The bit­ter taste of fail­ure

Kathimerini English - - Front Page -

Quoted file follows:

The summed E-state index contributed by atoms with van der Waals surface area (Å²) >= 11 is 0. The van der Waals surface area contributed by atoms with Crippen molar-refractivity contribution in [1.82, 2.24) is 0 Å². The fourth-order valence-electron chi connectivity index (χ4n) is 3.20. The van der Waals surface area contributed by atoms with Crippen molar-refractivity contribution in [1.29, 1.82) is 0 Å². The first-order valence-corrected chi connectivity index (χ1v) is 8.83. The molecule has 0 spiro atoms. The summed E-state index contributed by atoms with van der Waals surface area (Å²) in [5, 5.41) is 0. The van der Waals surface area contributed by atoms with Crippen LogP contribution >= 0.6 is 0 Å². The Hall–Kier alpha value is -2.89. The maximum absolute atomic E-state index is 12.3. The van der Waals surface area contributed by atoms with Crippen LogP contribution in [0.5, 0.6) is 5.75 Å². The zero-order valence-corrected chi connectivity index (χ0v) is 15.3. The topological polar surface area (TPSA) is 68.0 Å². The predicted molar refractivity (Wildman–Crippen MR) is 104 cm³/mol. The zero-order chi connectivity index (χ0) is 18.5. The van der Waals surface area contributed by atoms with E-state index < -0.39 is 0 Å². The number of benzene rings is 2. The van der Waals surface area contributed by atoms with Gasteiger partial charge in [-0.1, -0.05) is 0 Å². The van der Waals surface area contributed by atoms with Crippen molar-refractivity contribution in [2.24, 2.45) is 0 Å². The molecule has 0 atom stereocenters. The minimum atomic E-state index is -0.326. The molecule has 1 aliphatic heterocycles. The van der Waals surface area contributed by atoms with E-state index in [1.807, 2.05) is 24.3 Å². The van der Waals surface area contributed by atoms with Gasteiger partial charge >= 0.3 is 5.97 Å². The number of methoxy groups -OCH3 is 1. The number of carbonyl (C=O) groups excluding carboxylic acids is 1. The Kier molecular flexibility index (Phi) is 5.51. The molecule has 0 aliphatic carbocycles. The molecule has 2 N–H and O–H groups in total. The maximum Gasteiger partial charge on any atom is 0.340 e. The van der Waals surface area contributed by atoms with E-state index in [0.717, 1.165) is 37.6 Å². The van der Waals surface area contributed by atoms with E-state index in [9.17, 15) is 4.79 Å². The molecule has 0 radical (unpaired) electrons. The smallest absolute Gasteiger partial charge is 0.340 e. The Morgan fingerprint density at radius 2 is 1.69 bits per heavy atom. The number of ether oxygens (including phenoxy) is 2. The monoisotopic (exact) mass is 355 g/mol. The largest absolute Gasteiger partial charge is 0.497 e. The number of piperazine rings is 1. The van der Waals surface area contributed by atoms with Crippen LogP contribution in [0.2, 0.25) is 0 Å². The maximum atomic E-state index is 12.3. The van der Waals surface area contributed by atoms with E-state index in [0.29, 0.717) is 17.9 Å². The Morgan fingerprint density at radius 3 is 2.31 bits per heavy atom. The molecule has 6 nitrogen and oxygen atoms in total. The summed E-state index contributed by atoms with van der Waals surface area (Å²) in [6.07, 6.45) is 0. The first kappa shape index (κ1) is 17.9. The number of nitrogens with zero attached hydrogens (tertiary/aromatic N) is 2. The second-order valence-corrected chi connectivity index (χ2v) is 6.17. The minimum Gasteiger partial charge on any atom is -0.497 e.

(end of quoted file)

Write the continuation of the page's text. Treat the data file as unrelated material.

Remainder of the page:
The Greek peo­ple were left feel­ing bit­terly dis­ap­pointed fol­low­ing yes­ter­day’s meet­ing of party lead­ers. The prime min­is­ter came up with a num­ber of dif­fer­ent ideas, though he failed to show any de­ter­mi­na­tion. The leader of the main op­po­si­tion New Democ­racy party again seemed ab­so­lutely ter­ri­fied of com­mit­ting to any­thing that may cost him votes and obliv­i­ous to that fact that, whether we like it or not, the only way ahead is tough re­forms and mea­sures, pushed for­ward through a com­mon con­sen­sus. The fact that no deal was reached is ex­tremely dan­ger­ous. It is caus­ing pro­found concern among our Euro­pean peers who want to help us even though we keep ig­nor­ing their ad­vice. It also bodes ill re­gard­ing the like­li­hood of an un­con­trolled bank­ruptcy and the so­cial un­rest that would in­evitably fol­low. Maybe, af­ter all, it would have been bet­ter if this meet­ing had never been called. It did the op­po­site of what it was aimed at: It re­vealed the bank­ruptcy of our po­lit­i­cal lead­er­ship and in­creased the sense of in­se­cu­rity and un­cer­tainty in Greece and abroad.

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